Glands of the pleasing fungus beetle kill microbes, deter predators and competitors by secreting volatile fluids.

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Pleasing fungus beetles living partly concealed in their fungal food source have devised a chemical arsenal that keeps predators and competitors at bay. Almost a dozen small, highly volatile compounds have been identified in glandular secretions near its front legs and reflex blood from its abdomen. Glandular secretions are thought to play predominantly antimicrobial functions whereas the malodorous reflex blood compounds deter competitors and predators, such as ants and rodents, while defending against microbial pathogens.


Sites of two types of secretions (left). Beetles living on fungus (right) Artist: Meghan Hanson || Copyright: All rights reserved by Biomimicry 3.8 Institute.

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“First insights into the chemical defensive system of the erotylid beetle, Tritoma bipustulata reports the previously hardly known ability of abdominal reflex bleeding in this coleopteran family…The different secretions were dominated by aromatic compounds; in addition, we detected alkenes, ketones, organic acids as well as a single sesquiterpene. The majority of these detected compounds had strong antimicrobial properties in microbiological assays with entomopathogenic micro-organisms.” (Drilling and Dettner 2010: 243).

“Adults of Tritoma bipustulata responded to disturbance by emitting secretion from their pronotal glands. A clear, odourless fluid was released on disturbance; it spread over the pronotum and evaporated rapidly…when considerably disturbed directly at the abdominal tip, a clear, malodorous and highly volatile secretion was discharged from this body region.” (Drilling and Dettner 2010: 246)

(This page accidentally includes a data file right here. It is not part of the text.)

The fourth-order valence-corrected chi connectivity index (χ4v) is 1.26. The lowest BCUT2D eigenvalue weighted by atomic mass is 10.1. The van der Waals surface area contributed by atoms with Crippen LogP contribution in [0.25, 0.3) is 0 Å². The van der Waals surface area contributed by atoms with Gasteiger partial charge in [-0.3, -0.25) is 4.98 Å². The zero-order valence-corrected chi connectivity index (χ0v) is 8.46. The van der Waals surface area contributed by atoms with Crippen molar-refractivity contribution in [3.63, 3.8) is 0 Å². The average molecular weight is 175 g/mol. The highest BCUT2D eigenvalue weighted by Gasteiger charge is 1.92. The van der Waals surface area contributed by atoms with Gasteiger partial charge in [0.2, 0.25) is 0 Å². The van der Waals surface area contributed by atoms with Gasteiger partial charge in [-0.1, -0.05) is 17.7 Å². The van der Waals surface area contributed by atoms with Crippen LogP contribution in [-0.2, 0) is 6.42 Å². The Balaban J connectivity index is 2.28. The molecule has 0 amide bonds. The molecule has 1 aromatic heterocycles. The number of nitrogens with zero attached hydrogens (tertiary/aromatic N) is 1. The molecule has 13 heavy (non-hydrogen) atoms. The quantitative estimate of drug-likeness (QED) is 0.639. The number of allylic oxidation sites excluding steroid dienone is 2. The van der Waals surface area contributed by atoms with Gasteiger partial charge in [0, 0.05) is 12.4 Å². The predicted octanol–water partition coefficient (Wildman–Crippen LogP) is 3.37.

“The pronotal secretion compounds, benzyl alcohol and benzothiazole, significantly deterred ants from feeding…indole as well as 3-methylindole were detected; both compounds significantly deterred ants from feeding…In agar diffusion tests, almost all tested compounds were significantly antimicrobial… 3-Methylindole, indole, p-cresol and benzothiazole had the strongest effects on the tested microorganisms.” (Drilling and Dettner 2010: 247)

“The volatile compounds identified from these defensive devices were shown to deter ants from feeding and to inhibit growth of entomopathogens” (Drilling and Dettner 2010: 248).

“The presence of such malodorous compounds in the abdominal reflex blood might also irritate fungus-feeding mammals, since in European forests many ground squirrels and microtine rodents are extensively mycophagous.” (Drilling and Dettner 2010: 251)

Journal article
First insights into the chemical defensive system of the erotylid beetle, Tritoma bipustulataChemoecologyAugust 5, 2010
Kai Drilling, Konrad Dettner

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Living System/s

Organism
Redhot PokerTritomaSpecies

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